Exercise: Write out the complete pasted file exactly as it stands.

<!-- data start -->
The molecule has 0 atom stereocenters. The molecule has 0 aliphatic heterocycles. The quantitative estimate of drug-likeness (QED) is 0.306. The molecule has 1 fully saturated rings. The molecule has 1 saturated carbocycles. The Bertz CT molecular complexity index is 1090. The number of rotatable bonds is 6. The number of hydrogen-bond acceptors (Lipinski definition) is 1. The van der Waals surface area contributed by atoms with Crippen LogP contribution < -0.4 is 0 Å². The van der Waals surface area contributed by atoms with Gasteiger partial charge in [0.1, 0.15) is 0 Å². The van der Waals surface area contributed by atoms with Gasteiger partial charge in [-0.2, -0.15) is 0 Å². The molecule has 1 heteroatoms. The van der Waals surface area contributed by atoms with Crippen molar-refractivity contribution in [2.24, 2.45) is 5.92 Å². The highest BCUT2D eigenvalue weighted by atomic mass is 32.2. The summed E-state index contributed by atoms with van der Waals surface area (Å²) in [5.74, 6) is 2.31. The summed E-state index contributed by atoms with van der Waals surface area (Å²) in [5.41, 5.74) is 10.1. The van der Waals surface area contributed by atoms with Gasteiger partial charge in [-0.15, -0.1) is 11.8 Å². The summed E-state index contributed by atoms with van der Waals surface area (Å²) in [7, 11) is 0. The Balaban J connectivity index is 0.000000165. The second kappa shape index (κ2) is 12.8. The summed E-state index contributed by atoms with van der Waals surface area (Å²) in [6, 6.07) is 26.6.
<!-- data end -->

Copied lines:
The molecule has 0 atom stereocenters. The molecule has 0 aliphatic heterocycles. The quantitative estimate of drug-likeness (QED) is 0.306. The molecule has 1 fully saturated rings. The molecule has 1 saturated carbocycles. The Bertz CT molecular complexity index is 1090. The number of rotatable bonds is 6. The number of hydrogen-bond acceptors (Lipinski definition) is 1. The van der Waals surface area contributed by atoms with Crippen LogP contribution < -0.4 is 0 Å². The van der Waals surface area contributed by atoms with Gasteiger partial charge in [0.1, 0.15) is 0 Å². The van der Waals surface area contributed by atoms with Gasteiger partial charge in [-0.2, -0.15) is 0 Å². The molecule has 1 heteroatoms. The van der Waals surface area contributed by atoms with Crippen molar-refractivity contribution in [2.24, 2.45) is 5.92 Å². The highest BCUT2D eigenvalue weighted by atomic mass is 32.2. The summed E-state index contributed by atoms with van der Waals surface area (Å²) in [5.74, 6) is 2.31. The summed E-state index contributed by atoms with van der Waals surface area (Å²) in [5.41, 5.74) is 10.1. The van der Waals surface area contributed by atoms with Gasteiger partial charge in [-0.15, -0.1) is 11.8 Å². The summed E-state index contributed by atoms with van der Waals surface area (Å²) in [7, 11) is 0. The Balaban J connectivity index is 0.000000165. The second kappa shape index (κ2) is 12.8. The summed E-state index contributed by atoms with van der Waals surface area (Å²) in [6, 6.07) is 26.6.